With its allergy to rhetoric, modernity seemed to have achieved the feat of making us indifferent to monuments. Hundred, thousands of statues and busts colonized public space without our really knowing who they were. We didn’t care. We simply thought of them as the decorum or atrezzo needed for cities to be symbolically ‘complete.’
The pandemic has affected society at all levels, but among the consequences that could not have been as easily predicted is that monuments, more or less deactivated by the passage of time and reduced to mere civic paraphernalia, have regained their significance. A significance which, brought back to life by the very anachronism of these memorials (heroes of the past need not be heroes today), has ended up sparking hatred and rejection. Indeed, there is no word but hate – retroactive and useless hate – for the manner in which, reacting to the murder of George Floyd, multitudes have deemed it fit to bring down statues of figures who in some way represent colonialism and the traditional hierarchies of power: slave traders turned into eminences of the 18th century, racist generals of the 19th, but also heretofore untouchable notables like Columbus or Churchill.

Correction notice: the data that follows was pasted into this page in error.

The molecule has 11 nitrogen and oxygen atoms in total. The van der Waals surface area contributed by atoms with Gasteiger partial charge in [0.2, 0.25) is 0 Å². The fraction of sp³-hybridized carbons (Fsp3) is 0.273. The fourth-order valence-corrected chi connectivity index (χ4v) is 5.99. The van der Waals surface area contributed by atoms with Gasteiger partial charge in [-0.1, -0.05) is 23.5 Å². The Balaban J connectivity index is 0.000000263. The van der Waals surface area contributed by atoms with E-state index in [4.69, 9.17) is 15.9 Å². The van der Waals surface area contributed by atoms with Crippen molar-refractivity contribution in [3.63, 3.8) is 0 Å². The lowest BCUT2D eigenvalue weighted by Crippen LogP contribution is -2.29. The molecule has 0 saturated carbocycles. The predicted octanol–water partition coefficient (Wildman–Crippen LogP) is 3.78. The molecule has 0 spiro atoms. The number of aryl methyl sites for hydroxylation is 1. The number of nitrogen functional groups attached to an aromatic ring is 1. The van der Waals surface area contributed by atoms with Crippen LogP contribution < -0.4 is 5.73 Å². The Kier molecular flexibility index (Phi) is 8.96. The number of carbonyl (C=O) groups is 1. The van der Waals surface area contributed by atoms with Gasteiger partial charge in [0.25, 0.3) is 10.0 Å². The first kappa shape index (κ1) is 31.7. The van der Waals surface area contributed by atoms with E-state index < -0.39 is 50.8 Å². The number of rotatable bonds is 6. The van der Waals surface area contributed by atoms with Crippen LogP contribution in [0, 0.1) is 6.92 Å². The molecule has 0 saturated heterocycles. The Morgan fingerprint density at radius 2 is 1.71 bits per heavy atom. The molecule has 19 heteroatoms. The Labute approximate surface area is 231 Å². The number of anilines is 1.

Surely these protesters have their reasons, but this iconoclasm has gone too far, and 150 intellectuals who can hardly be tagged as conservatives signed a letter in Harper’s magazine condemning the ‘cancel culture.’